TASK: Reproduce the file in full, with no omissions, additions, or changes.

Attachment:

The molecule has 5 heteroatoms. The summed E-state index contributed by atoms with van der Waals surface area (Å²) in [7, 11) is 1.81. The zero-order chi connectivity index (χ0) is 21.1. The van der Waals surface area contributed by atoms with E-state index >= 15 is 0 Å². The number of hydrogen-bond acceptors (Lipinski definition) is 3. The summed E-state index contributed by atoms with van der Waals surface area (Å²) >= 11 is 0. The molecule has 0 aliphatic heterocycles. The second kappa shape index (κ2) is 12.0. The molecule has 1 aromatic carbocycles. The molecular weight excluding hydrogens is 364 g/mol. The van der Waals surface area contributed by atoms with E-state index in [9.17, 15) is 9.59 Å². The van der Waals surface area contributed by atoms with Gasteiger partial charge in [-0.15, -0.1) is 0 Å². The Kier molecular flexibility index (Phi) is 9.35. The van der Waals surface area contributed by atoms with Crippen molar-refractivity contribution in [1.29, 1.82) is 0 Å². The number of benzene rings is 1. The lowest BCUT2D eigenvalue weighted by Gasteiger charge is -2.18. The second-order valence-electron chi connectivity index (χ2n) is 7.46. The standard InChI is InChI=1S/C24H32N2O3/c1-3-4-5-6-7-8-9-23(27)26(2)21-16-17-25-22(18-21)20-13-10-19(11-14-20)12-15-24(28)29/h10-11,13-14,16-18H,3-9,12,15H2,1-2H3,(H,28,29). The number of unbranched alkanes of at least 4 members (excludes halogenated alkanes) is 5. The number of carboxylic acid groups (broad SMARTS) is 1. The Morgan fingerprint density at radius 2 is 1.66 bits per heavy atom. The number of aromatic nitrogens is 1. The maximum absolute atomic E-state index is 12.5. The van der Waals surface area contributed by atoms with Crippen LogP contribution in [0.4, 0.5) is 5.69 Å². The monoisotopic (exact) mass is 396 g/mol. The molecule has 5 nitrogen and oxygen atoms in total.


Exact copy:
The molecule has 5 heteroatoms. The summed E-state index contributed by atoms with van der Waals surface area (Å²) in [7, 11) is 1.81. The zero-order chi connectivity index (χ0) is 21.1. The van der Waals surface area contributed by atoms with E-state index >= 15 is 0 Å². The number of hydrogen-bond acceptors (Lipinski definition) is 3. The summed E-state index contributed by atoms with van der Waals surface area (Å²) >= 11 is 0. The molecule has 0 aliphatic heterocycles. The second kappa shape index (κ2) is 12.0. The molecule has 1 aromatic carbocycles. The molecular weight excluding hydrogens is 364 g/mol. The van der Waals surface area contributed by atoms with E-state index in [9.17, 15) is 9.59 Å². The van der Waals surface area contributed by atoms with Gasteiger partial charge in [-0.15, -0.1) is 0 Å². The Kier molecular flexibility index (Phi) is 9.35. The van der Waals surface area contributed by atoms with Crippen molar-refractivity contribution in [1.29, 1.82) is 0 Å². The number of benzene rings is 1. The lowest BCUT2D eigenvalue weighted by Gasteiger charge is -2.18. The second-order valence-electron chi connectivity index (χ2n) is 7.46. The standard InChI is InChI=1S/C24H32N2O3/c1-3-4-5-6-7-8-9-23(27)26(2)21-16-17-25-22(18-21)20-13-10-19(11-14-20)12-15-24(28)29/h10-11,13-14,16-18H,3-9,12,15H2,1-2H3,(H,28,29). The number of unbranched alkanes of at least 4 members (excludes halogenated alkanes) is 5. The number of carboxylic acid groups (broad SMARTS) is 1. The Morgan fingerprint density at radius 2 is 1.66 bits per heavy atom. The number of aromatic nitrogens is 1. The maximum absolute atomic E-state index is 12.5. The van der Waals surface area contributed by atoms with Crippen LogP contribution in [0.4, 0.5) is 5.69 Å². The monoisotopic (exact) mass is 396 g/mol. The molecule has 5 nitrogen and oxygen atoms in total.